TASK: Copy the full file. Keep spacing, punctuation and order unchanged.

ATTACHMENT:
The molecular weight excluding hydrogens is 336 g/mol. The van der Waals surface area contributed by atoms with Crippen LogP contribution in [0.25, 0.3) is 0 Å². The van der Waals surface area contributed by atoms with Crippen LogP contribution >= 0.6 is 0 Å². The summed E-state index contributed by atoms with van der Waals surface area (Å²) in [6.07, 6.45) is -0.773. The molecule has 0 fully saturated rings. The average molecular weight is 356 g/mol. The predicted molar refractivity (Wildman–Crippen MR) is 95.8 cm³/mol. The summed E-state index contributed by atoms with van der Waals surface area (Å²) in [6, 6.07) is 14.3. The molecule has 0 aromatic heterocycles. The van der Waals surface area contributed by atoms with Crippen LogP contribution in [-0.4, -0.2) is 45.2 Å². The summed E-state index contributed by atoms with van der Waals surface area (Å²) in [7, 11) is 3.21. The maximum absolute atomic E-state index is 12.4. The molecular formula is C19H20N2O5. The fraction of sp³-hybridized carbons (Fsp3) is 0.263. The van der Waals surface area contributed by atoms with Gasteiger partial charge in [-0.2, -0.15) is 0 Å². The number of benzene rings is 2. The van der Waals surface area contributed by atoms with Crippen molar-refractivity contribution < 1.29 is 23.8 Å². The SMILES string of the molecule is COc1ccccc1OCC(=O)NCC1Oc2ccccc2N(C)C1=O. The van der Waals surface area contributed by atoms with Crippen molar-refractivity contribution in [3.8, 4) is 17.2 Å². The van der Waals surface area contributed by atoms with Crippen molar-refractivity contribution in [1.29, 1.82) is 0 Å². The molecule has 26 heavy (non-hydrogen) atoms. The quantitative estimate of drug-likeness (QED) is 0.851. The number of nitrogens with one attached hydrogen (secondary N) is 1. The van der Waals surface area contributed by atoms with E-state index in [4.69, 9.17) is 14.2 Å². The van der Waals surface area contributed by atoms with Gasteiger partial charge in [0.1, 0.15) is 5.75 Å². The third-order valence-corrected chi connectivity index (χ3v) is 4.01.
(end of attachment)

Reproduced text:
The molecular weight excluding hydrogens is 336 g/mol. The van der Waals surface area contributed by atoms with Crippen LogP contribution in [0.25, 0.3) is 0 Å². The van der Waals surface area contributed by atoms with Crippen LogP contribution >= 0.6 is 0 Å². The summed E-state index contributed by atoms with van der Waals surface area (Å²) in [6.07, 6.45) is -0.773. The molecule has 0 fully saturated rings. The average molecular weight is 356 g/mol. The predicted molar refractivity (Wildman–Crippen MR) is 95.8 cm³/mol. The summed E-state index contributed by atoms with van der Waals surface area (Å²) in [6, 6.07) is 14.3. The molecule has 0 aromatic heterocycles. The van der Waals surface area contributed by atoms with Crippen LogP contribution in [-0.4, -0.2) is 45.2 Å². The summed E-state index contributed by atoms with van der Waals surface area (Å²) in [7, 11) is 3.21. The maximum absolute atomic E-state index is 12.4. The molecular formula is C19H20N2O5. The fraction of sp³-hybridized carbons (Fsp3) is 0.263. The van der Waals surface area contributed by atoms with Gasteiger partial charge in [-0.2, -0.15) is 0 Å². The number of benzene rings is 2. The van der Waals surface area contributed by atoms with Crippen molar-refractivity contribution < 1.29 is 23.8 Å². The SMILES string of the molecule is COc1ccccc1OCC(=O)NCC1Oc2ccccc2N(C)C1=O. The van der Waals surface area contributed by atoms with Crippen molar-refractivity contribution in [3.8, 4) is 17.2 Å². The van der Waals surface area contributed by atoms with Crippen molar-refractivity contribution in [1.29, 1.82) is 0 Å². The molecule has 26 heavy (non-hydrogen) atoms. The quantitative estimate of drug-likeness (QED) is 0.851. The number of nitrogens with one attached hydrogen (secondary N) is 1. The van der Waals surface area contributed by atoms with E-state index in [4.69, 9.17) is 14.2 Å². The van der Waals surface area contributed by atoms with Gasteiger partial charge in [0.1, 0.15) is 5.75 Å². The third-order valence-corrected chi connectivity index (χ3v) is 4.01.